Gifts for hungry ears 

The cream of the year-end crop of box sets and reissues: Coleman Hawkins, Bessie Smith, Tunji Oyelana, Bill Withers, and more

Page 2 of 2

Bessie Smith Complete Columbia Recordings Legacy

Bessie Smith, The Complete Columbia Recordings (Columbia/Legacy)

Like the Bill Withers set I discuss below, this indispensable ten-CD box is exhaustive but no-frills. It collects the voluminous output of brilliant blues singer Bessie Smith on Columbia Records from 1923 to '33. In the 90s the label issued this material in five cumbersome two-CD boxes with elaborate liner notes; this much more compact version contains the same five double-disc sets but lacks most of the documentation. Smith's career was cut short by a fatal 1937 car crash at age 43, but she was one of America's biggest musical stars, burning hot, bright, and fast—her first single, "Down Hearted Blues," sold an unprecedented 780,000 copies in its first six months, becoming Columbia's first major pop hit, and from then on the label kept her busy in the studio, renewing her contract over and over. Smith was sometimes accompanied by instrumentalists who matched her talent, including Louis Armstrong and James P. Johnson, but she routinely overcame subpar backing bands and mediocre material with the power of her voice and the ingenuity and precision of her phrasing—listen to this set and you'll understand why they called her "the Empress of the Blues." $79.99


Diablos del Ritmo Colombian Melting Pot 1960-1985 Analog Africa

Various artists, Diablos del Ritmo: The Colombian Melting Pot 1960-1985 (Analog Africa)

Though German label Analog Africa focuses on rarely heard music from West Africa, in 2010 it released a terrific collection by Colombian accordionist and bandleader Anibal Velasquez, whose work has always extended beyond cumbia, the de facto national genre. Most vintage Colombian reissues draw from the deep catalog of powerhouse label Discos Fuentes, but for the sprawling new double CD Diablos del Ritmo Analog Africa owner Samy Ben Redjeb relied almost entirely on tiny imprints such as Felito, Machuca, and Discos Tropical. The first disc looks at the myriad ways Colombians absorbed and translated African influences—funk, Afrobeat, champeta—and the second offers a dizzying range of homegrown variants of cumbia and related forms, including puya, mapale, and cumbiamba. I recognized a few artists' names—Wganda Kenya, Sonora Dinamita, Alejandro Duran—but nearly all of the music was new to me.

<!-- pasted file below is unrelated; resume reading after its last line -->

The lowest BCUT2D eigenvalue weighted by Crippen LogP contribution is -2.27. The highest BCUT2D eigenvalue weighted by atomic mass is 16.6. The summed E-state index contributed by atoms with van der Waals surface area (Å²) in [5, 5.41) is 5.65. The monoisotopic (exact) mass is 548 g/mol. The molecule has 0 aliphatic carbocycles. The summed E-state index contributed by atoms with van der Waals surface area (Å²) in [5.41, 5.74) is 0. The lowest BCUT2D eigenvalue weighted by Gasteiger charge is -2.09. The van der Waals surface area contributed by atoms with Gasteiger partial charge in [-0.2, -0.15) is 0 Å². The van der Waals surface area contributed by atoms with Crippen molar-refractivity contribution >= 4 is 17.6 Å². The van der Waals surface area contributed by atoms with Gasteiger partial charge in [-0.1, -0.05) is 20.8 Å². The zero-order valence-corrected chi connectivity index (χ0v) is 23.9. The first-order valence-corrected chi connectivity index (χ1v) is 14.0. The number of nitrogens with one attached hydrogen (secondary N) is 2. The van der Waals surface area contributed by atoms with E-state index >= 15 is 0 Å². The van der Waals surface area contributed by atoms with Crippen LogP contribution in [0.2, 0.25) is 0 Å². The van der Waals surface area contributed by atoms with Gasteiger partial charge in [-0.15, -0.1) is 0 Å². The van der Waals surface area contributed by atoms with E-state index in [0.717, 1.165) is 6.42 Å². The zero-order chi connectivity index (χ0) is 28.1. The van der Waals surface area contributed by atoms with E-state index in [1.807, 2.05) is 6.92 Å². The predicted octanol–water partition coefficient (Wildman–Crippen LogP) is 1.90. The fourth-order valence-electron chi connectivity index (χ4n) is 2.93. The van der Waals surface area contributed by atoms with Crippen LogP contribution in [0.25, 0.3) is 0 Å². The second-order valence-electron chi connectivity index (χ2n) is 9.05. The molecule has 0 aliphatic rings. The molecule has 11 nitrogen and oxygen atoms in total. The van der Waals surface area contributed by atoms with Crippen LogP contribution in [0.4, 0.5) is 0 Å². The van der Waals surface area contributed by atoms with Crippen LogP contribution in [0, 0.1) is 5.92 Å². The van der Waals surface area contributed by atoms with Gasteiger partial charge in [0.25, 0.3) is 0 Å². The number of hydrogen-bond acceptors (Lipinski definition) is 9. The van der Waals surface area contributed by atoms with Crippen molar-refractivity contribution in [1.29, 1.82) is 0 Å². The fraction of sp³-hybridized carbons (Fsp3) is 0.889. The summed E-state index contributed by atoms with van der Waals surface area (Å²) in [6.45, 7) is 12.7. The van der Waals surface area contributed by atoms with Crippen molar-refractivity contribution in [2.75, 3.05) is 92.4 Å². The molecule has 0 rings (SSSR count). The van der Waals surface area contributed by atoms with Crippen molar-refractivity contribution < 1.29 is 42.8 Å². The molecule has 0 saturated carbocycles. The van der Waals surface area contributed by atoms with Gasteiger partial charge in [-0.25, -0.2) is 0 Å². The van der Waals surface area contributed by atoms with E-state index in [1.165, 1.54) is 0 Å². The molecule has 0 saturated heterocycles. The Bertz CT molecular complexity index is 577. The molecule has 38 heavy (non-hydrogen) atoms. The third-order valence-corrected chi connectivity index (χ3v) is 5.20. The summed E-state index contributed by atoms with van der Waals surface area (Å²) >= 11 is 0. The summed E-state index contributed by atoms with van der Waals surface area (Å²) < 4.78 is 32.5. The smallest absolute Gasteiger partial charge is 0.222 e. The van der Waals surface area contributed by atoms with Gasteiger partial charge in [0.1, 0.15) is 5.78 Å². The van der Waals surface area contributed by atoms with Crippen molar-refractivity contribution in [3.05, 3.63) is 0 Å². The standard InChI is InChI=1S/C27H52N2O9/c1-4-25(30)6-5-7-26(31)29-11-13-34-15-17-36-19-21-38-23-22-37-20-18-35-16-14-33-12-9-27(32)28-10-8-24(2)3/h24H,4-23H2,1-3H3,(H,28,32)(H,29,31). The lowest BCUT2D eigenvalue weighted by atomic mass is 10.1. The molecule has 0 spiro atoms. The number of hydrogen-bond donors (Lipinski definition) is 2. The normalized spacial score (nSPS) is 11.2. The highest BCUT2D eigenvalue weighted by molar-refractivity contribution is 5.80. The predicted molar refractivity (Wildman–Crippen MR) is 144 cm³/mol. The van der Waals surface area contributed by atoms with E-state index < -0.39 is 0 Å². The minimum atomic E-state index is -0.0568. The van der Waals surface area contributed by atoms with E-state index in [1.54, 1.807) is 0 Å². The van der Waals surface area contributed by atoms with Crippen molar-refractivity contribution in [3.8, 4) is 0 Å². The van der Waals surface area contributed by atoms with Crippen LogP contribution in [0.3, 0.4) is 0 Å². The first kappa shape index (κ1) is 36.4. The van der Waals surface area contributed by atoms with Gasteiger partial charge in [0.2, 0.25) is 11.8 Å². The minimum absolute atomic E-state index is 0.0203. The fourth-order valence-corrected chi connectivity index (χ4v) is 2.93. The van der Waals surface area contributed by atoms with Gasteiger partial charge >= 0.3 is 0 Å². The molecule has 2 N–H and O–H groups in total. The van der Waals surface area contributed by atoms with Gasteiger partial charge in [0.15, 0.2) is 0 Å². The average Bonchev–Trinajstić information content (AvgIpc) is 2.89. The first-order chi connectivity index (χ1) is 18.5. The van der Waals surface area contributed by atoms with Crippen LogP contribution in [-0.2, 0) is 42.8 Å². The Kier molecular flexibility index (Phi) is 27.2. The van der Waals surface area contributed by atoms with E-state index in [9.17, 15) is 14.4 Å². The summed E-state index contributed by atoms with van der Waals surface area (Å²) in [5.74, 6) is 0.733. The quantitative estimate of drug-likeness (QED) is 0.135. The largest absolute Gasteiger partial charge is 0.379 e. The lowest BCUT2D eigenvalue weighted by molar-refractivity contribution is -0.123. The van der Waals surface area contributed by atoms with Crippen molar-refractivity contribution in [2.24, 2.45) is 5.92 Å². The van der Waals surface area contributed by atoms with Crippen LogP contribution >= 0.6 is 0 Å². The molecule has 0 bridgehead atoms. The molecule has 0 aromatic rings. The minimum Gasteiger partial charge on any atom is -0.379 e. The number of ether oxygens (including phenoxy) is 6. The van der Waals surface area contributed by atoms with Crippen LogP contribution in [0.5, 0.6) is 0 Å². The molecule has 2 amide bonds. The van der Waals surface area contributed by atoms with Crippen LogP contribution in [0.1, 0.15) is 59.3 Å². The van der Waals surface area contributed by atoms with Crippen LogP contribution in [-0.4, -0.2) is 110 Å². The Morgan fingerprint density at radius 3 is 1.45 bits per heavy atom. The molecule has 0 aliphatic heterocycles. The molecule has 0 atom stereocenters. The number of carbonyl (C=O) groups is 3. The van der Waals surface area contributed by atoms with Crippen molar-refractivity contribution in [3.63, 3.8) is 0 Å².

As usual for Analog Africa releases, Diablos del Ritmo comes with a photo-packed booklet of engrossing liner notes, which is almost worth the set's price all by itself. Redjeb shares background on the music's cultural roots and development and includes interviews he conducted with most of the musicians who are still alive, but for me the best part is the story of how he discovered this part of Colombia's musical legacy. African records have been popular in the country since the 70s, but because most weren't formally distributed there people could generally only hear them via sound-system DJs, who often guarded them fiercely to prevent rivals from learning what they were playing. When Redjeb visited Colombia, he brought hundreds of his own records, in effect pulling back the curtain on African music for local collectors—who in turn helped school him on the music that ended up on this compilation. $28.98


Sound Art Het Apollohuis Wergo

Various artists, Sound Art @ Het Apollohuis (Wergo)